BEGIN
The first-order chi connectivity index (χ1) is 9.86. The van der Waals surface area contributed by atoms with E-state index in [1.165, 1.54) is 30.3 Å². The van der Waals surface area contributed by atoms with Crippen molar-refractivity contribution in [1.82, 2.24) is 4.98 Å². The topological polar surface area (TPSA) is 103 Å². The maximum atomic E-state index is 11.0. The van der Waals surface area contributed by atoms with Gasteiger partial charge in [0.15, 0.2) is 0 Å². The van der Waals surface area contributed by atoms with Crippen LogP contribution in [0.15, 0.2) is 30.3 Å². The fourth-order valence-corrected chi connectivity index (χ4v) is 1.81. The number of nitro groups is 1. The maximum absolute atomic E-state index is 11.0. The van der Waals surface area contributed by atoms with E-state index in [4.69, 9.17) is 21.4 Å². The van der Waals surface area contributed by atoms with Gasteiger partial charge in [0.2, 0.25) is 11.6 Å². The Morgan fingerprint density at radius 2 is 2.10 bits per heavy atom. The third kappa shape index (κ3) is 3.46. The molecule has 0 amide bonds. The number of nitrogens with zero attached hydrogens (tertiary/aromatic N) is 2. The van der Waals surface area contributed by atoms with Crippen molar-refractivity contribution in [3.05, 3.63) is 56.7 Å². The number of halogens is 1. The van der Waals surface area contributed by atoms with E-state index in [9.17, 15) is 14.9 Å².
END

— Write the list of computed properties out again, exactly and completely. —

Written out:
The first-order chi connectivity index (χ1) is 9.86. The van der Waals surface area contributed by atoms with E-state index in [1.165, 1.54) is 30.3 Å². The van der Waals surface area contributed by atoms with Crippen molar-refractivity contribution in [1.82, 2.24) is 4.98 Å². The topological polar surface area (TPSA) is 103 Å². The maximum atomic E-state index is 11.0. The van der Waals surface area contributed by atoms with Gasteiger partial charge in [0.15, 0.2) is 0 Å². The van der Waals surface area contributed by atoms with Crippen LogP contribution in [0.15, 0.2) is 30.3 Å². The fourth-order valence-corrected chi connectivity index (χ4v) is 1.81. The number of nitro groups is 1. The maximum absolute atomic E-state index is 11.0. The van der Waals surface area contributed by atoms with E-state index in [4.69, 9.17) is 21.4 Å². The van der Waals surface area contributed by atoms with Gasteiger partial charge in [0.2, 0.25) is 11.6 Å². The Morgan fingerprint density at radius 2 is 2.10 bits per heavy atom. The third kappa shape index (κ3) is 3.46. The molecule has 0 amide bonds. The number of nitrogens with zero attached hydrogens (tertiary/aromatic N) is 2. The van der Waals surface area contributed by atoms with Crippen molar-refractivity contribution in [3.05, 3.63) is 56.7 Å². The number of halogens is 1. The van der Waals surface area contributed by atoms with E-state index in [9.17, 15) is 14.9 Å².